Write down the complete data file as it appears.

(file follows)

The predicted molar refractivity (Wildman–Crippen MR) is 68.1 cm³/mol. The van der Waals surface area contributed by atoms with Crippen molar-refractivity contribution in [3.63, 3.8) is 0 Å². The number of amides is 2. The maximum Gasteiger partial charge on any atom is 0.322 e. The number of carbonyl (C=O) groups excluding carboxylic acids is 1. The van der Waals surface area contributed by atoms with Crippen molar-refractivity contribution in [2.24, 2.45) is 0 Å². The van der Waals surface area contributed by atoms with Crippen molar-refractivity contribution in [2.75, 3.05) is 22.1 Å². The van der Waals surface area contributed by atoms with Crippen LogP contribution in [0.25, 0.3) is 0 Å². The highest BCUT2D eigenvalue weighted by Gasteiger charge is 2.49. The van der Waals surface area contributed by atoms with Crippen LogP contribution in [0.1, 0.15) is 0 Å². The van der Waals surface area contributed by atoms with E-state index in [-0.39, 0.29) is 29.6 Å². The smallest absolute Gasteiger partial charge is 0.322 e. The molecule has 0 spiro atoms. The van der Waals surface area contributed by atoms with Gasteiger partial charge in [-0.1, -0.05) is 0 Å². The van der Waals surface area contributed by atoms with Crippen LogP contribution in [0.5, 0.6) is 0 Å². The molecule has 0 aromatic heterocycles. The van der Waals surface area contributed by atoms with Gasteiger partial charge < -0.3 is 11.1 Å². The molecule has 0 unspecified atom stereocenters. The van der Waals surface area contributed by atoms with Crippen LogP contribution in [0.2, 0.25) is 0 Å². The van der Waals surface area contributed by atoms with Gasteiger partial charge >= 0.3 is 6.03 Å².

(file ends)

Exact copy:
The predicted molar refractivity (Wildman–Crippen MR) is 68.1 cm³/mol. The van der Waals surface area contributed by atoms with Crippen molar-refractivity contribution in [3.63, 3.8) is 0 Å². The number of amides is 2. The maximum Gasteiger partial charge on any atom is 0.322 e. The number of carbonyl (C=O) groups excluding carboxylic acids is 1. The van der Waals surface area contributed by atoms with Crippen molar-refractivity contribution in [2.24, 2.45) is 0 Å². The van der Waals surface area contributed by atoms with Crippen molar-refractivity contribution in [2.75, 3.05) is 22.1 Å². The van der Waals surface area contributed by atoms with Crippen LogP contribution in [0.25, 0.3) is 0 Å². The highest BCUT2D eigenvalue weighted by Gasteiger charge is 2.49. The van der Waals surface area contributed by atoms with Crippen LogP contribution in [0.1, 0.15) is 0 Å². The van der Waals surface area contributed by atoms with E-state index in [-0.39, 0.29) is 29.6 Å². The smallest absolute Gasteiger partial charge is 0.322 e. The molecule has 0 spiro atoms. The van der Waals surface area contributed by atoms with Gasteiger partial charge in [-0.1, -0.05) is 0 Å². The van der Waals surface area contributed by atoms with Crippen LogP contribution in [0.5, 0.6) is 0 Å². The molecule has 0 aromatic heterocycles. The van der Waals surface area contributed by atoms with Gasteiger partial charge < -0.3 is 11.1 Å². The molecule has 0 unspecified atom stereocenters. The van der Waals surface area contributed by atoms with Crippen LogP contribution in [0.2, 0.25) is 0 Å². The van der Waals surface area contributed by atoms with Gasteiger partial charge >= 0.3 is 6.03 Å².